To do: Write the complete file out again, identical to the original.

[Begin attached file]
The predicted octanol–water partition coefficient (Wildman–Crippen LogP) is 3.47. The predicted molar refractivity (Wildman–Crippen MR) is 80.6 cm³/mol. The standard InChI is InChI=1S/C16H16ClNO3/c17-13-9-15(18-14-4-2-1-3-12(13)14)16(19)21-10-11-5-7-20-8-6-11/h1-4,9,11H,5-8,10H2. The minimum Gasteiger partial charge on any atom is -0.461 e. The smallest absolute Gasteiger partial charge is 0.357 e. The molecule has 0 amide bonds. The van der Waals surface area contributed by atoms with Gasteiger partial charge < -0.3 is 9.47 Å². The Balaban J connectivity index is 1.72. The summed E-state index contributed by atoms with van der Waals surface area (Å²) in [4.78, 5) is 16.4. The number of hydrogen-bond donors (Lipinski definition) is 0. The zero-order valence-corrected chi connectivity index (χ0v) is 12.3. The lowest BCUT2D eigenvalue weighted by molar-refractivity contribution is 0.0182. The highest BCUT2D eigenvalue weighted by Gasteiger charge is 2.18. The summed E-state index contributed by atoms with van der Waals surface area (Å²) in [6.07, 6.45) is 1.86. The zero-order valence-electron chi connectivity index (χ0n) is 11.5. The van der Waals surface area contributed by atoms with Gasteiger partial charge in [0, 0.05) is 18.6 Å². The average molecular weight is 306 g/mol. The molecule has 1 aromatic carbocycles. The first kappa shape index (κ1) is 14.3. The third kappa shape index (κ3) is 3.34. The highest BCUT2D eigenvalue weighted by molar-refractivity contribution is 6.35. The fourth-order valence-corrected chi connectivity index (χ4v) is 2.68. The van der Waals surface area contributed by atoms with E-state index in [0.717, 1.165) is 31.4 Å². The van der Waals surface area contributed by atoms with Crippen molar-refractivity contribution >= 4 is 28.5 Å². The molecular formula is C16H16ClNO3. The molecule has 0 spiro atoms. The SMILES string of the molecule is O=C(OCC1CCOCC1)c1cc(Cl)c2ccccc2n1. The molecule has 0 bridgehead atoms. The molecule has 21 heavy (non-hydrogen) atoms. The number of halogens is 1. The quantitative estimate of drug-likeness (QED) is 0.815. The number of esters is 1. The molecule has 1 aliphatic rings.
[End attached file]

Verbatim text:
The predicted octanol–water partition coefficient (Wildman–Crippen LogP) is 3.47. The predicted molar refractivity (Wildman–Crippen MR) is 80.6 cm³/mol. The standard InChI is InChI=1S/C16H16ClNO3/c17-13-9-15(18-14-4-2-1-3-12(13)14)16(19)21-10-11-5-7-20-8-6-11/h1-4,9,11H,5-8,10H2. The minimum Gasteiger partial charge on any atom is -0.461 e. The smallest absolute Gasteiger partial charge is 0.357 e. The molecule has 0 amide bonds. The van der Waals surface area contributed by atoms with Gasteiger partial charge < -0.3 is 9.47 Å². The Balaban J connectivity index is 1.72. The summed E-state index contributed by atoms with van der Waals surface area (Å²) in [4.78, 5) is 16.4. The number of hydrogen-bond donors (Lipinski definition) is 0. The zero-order valence-corrected chi connectivity index (χ0v) is 12.3. The lowest BCUT2D eigenvalue weighted by molar-refractivity contribution is 0.0182. The highest BCUT2D eigenvalue weighted by Gasteiger charge is 2.18. The summed E-state index contributed by atoms with van der Waals surface area (Å²) in [6.07, 6.45) is 1.86. The zero-order valence-electron chi connectivity index (χ0n) is 11.5. The van der Waals surface area contributed by atoms with Gasteiger partial charge in [0, 0.05) is 18.6 Å². The average molecular weight is 306 g/mol. The molecule has 1 aromatic carbocycles. The first kappa shape index (κ1) is 14.3. The third kappa shape index (κ3) is 3.34. The highest BCUT2D eigenvalue weighted by molar-refractivity contribution is 6.35. The fourth-order valence-corrected chi connectivity index (χ4v) is 2.68. The van der Waals surface area contributed by atoms with E-state index in [0.717, 1.165) is 31.4 Å². The van der Waals surface area contributed by atoms with Crippen molar-refractivity contribution >= 4 is 28.5 Å². The molecular formula is C16H16ClNO3. The molecule has 0 spiro atoms. The SMILES string of the molecule is O=C(OCC1CCOCC1)c1cc(Cl)c2ccccc2n1. The molecule has 0 bridgehead atoms. The molecule has 21 heavy (non-hydrogen) atoms. The number of halogens is 1. The quantitative estimate of drug-likeness (QED) is 0.815. The number of esters is 1. The molecule has 1 aliphatic rings.